If you found this helpful, consider becoming a Void Academy Member! You'll get the whole Web Presence course with helpful PDF worksheets and tutorials, plus all our other courses and a community that will help you grow your art practice into a sustainable, fulfilling career.

If you liked this article, jump on our mailing list here and get immediate and free access to our artist resource library, as well as our Fundamentals of Crowdfunding for Artists online course, discounts from our awesome partners, artist interviews, weekly DIY arts business tips, and more!

The Heart of Artist Sustainability

THE HEART OF ARTIST SUSTAINABILITY

What factors keep an artist's community healthy and strong?

By Karina Vahitova

 

Photo by Cris DiNoto on Unsplash
Photo by Cris DiNoto on Unsplash

As an artist, the process of sharing your work and growing your community are one and the same. As you do the former, the latter follows. In the video below, Void Academy co-founder Siena Oristaglio explores this process using the metaphor of a human heart. What elements keep the heart of artist sustainability healthy and strong? How do these elements help artists to grow their communities and become fulfilled by the impact their art has on the world? Watch below to learn more!

 
If you liked this article, jump on our mailing list here and get immediate and free access to our artist resource library, which includes a PDF version of this article, as well as Fundamentals of Crowdfunding for Artists online course, discounts from our awesome partners, artist interviews, and weekly DIY arts business tips.

GET OUR FREE ARTIST GUIDE!

Jump on our mailing list to instantly receive our step-by-step guide to help you build emotional and financial sustainability as an artist or creator.

We promise not to spam you.

How To Write A Great Project Statement For An Artwork

How to write a great project statement for an artwork

Breaking down the components of a simple statement that answers key questions about your work

By Siena Oristaglio on April 4th, 2018

Project Statement The Void Academy

Photo by Kinga Cichewicz

Many artists we work with struggle to create strong, succinct project statements for their artworks. In our online course, Step by Step Crowdfunding for Artists, I take an example from musician Kaki King's Kickstarter to break down the creation of a simple project statement that answers key questions about your artwork. View the video below!

 
If you liked this article, jump on our mailing list here and get immediate and free access to our artist resource library, as well as our Fundamentals of Crowdfunding for Artists online course, discounts from our awesome partners, artist interviews, weekly DIY arts business tips, and more!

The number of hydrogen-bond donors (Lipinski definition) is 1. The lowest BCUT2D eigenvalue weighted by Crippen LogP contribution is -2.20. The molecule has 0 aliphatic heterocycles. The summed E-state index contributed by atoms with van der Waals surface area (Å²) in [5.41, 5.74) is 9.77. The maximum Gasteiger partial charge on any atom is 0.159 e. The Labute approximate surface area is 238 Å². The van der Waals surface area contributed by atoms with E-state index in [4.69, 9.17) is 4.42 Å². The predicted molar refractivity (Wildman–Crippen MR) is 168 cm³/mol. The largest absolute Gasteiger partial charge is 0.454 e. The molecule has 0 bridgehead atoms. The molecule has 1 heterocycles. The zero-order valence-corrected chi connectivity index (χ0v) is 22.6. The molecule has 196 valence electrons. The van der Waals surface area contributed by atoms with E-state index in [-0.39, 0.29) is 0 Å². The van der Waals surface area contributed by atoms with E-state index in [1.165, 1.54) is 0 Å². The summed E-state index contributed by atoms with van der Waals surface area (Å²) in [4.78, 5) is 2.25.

GET OUR FREE ARTIST GUIDE!

Jump on our mailing list to instantly receive our step-by-step guide to help you build emotional and financial sustainability as an artist or creator.

We promise not to spam you.

Create An Amazing Artist Newsletter In Six Simple Steps

Create an amazing artist newsletter in six simple steps

Starting a newsletter can be intimidating. We'll help you get one running in no time.

By Siena Oristaglio on March 7th, 2018

The Void Academy Newsletter Mailing List

Step one: Take the leap

This step is simple. Go for it! Take the leap!

Sign up for a newsletter platform. Right now. Go with Tinyletter if you want something super simple or Mailchimp if you want a bit more customization and some extra useful tools at your disposal. 

I promise it will be easy and painless to sign up! Go. Go. Go. Go. Go create an account on one of those two sites and then buy yourself a slice of pizza, come back here, and we'll continue. I believe in you. Do it! Go!

Step two: Make a plan

Woohoo! You did it! So here we are, eating a congratulatory slice of pizza, ready to begin. Like with any new and unknown quest, the idea of how to keep a consistent mailer can feel like an ambiguous blob of question marks.

So how do we befriend the blob and turn it into a beautiful, satisfying experience, much like the pizza you are currently eating? We make a plan!

Having a Plan

A good mailing list plan consists of two elements: a clear idea of what you'll put in it and when you'll send it out. The "what you'll put in it" can include anything from "upcoming events" to "behind the scenes process photos" to "images / documentation of new work" to "a list of artists that are currently blowing my mind" to "a list of pizza toppings that are currently blowing my mind."

In deciding the kind of stuff to include in your mailer, think about what currently gets you the most excited to share, and then pick a couple (one or two!) of those basic categories to start with. Keep it simple, and remember, the plan can always change — but to know whether you want to change it, you have to start somewhere.